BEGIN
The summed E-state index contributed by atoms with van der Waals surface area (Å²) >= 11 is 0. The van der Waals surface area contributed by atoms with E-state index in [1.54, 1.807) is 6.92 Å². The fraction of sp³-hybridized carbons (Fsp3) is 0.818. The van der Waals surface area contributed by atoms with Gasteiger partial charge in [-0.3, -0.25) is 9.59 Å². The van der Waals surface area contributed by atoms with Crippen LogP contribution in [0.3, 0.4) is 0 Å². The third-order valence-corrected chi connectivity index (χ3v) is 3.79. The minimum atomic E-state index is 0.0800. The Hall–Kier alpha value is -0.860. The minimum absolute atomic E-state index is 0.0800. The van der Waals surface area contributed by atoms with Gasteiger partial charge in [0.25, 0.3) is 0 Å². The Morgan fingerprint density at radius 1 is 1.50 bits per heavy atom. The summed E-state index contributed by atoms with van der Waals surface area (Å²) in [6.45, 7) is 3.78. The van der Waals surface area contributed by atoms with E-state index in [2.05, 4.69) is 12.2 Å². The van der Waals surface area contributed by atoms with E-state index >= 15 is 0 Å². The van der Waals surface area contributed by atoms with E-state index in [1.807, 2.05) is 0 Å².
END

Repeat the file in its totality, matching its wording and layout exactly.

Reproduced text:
The summed E-state index contributed by atoms with van der Waals surface area (Å²) >= 11 is 0. The van der Waals surface area contributed by atoms with E-state index in [1.54, 1.807) is 6.92 Å². The fraction of sp³-hybridized carbons (Fsp3) is 0.818. The van der Waals surface area contributed by atoms with Gasteiger partial charge in [-0.3, -0.25) is 9.59 Å². The van der Waals surface area contributed by atoms with Crippen LogP contribution in [0.3, 0.4) is 0 Å². The third-order valence-corrected chi connectivity index (χ3v) is 3.79. The minimum atomic E-state index is 0.0800. The Hall–Kier alpha value is -0.860. The minimum absolute atomic E-state index is 0.0800. The van der Waals surface area contributed by atoms with Gasteiger partial charge in [0.25, 0.3) is 0 Å². The Morgan fingerprint density at radius 1 is 1.50 bits per heavy atom. The summed E-state index contributed by atoms with van der Waals surface area (Å²) in [6.45, 7) is 3.78. The van der Waals surface area contributed by atoms with E-state index in [2.05, 4.69) is 12.2 Å². The van der Waals surface area contributed by atoms with E-state index >= 15 is 0 Å². The van der Waals surface area contributed by atoms with E-state index in [1.807, 2.05) is 0 Å².